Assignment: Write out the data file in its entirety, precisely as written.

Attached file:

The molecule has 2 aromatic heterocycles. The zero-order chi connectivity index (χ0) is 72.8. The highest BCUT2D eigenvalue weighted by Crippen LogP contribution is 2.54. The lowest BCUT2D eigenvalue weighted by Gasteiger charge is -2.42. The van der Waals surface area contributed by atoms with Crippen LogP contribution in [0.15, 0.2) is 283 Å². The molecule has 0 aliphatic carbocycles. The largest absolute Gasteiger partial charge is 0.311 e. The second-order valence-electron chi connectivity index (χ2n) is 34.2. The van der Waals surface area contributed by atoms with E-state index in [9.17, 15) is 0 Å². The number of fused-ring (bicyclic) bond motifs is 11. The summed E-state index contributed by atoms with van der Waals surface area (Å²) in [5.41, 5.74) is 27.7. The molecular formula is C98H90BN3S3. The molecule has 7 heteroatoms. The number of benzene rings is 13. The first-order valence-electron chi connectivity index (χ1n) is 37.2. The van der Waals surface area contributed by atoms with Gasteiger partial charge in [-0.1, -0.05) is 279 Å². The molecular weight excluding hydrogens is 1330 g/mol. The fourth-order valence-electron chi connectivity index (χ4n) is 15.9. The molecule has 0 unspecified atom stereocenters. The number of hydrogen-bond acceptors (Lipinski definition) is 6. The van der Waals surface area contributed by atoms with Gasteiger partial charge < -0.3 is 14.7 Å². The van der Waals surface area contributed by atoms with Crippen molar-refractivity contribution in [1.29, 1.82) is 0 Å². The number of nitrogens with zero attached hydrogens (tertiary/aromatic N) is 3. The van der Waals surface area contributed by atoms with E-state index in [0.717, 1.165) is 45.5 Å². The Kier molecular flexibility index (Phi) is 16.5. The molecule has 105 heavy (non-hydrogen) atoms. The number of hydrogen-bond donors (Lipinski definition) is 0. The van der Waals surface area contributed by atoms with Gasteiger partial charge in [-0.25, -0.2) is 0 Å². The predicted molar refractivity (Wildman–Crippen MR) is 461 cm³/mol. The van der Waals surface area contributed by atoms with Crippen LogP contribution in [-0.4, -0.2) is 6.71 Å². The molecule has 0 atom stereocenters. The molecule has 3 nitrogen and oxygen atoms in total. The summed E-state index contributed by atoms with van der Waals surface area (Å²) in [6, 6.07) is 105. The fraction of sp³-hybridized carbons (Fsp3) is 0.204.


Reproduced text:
The molecule has 2 aromatic heterocycles. The zero-order chi connectivity index (χ0) is 72.8. The highest BCUT2D eigenvalue weighted by Crippen LogP contribution is 2.54. The lowest BCUT2D eigenvalue weighted by Gasteiger charge is -2.42. The van der Waals surface area contributed by atoms with Crippen LogP contribution in [0.15, 0.2) is 283 Å². The molecule has 0 aliphatic carbocycles. The largest absolute Gasteiger partial charge is 0.311 e. The second-order valence-electron chi connectivity index (χ2n) is 34.2. The van der Waals surface area contributed by atoms with E-state index in [9.17, 15) is 0 Å². The number of fused-ring (bicyclic) bond motifs is 11. The summed E-state index contributed by atoms with van der Waals surface area (Å²) in [5.41, 5.74) is 27.7. The molecular formula is C98H90BN3S3. The molecule has 7 heteroatoms. The number of benzene rings is 13. The first-order valence-electron chi connectivity index (χ1n) is 37.2. The van der Waals surface area contributed by atoms with Gasteiger partial charge in [-0.1, -0.05) is 279 Å². The molecular weight excluding hydrogens is 1330 g/mol. The fourth-order valence-electron chi connectivity index (χ4n) is 15.9. The molecule has 0 unspecified atom stereocenters. The number of hydrogen-bond acceptors (Lipinski definition) is 6. The van der Waals surface area contributed by atoms with Gasteiger partial charge < -0.3 is 14.7 Å². The van der Waals surface area contributed by atoms with Crippen molar-refractivity contribution in [1.29, 1.82) is 0 Å². The number of nitrogens with zero attached hydrogens (tertiary/aromatic N) is 3. The van der Waals surface area contributed by atoms with E-state index in [0.717, 1.165) is 45.5 Å². The Kier molecular flexibility index (Phi) is 16.5. The molecule has 105 heavy (non-hydrogen) atoms. The number of hydrogen-bond donors (Lipinski definition) is 0. The van der Waals surface area contributed by atoms with Gasteiger partial charge in [-0.25, -0.2) is 0 Å². The predicted molar refractivity (Wildman–Crippen MR) is 461 cm³/mol. The van der Waals surface area contributed by atoms with Crippen LogP contribution in [-0.4, -0.2) is 6.71 Å². The molecule has 0 atom stereocenters. The molecule has 3 nitrogen and oxygen atoms in total. The summed E-state index contributed by atoms with van der Waals surface area (Å²) in [6, 6.07) is 105. The fraction of sp³-hybridized carbons (Fsp3) is 0.204.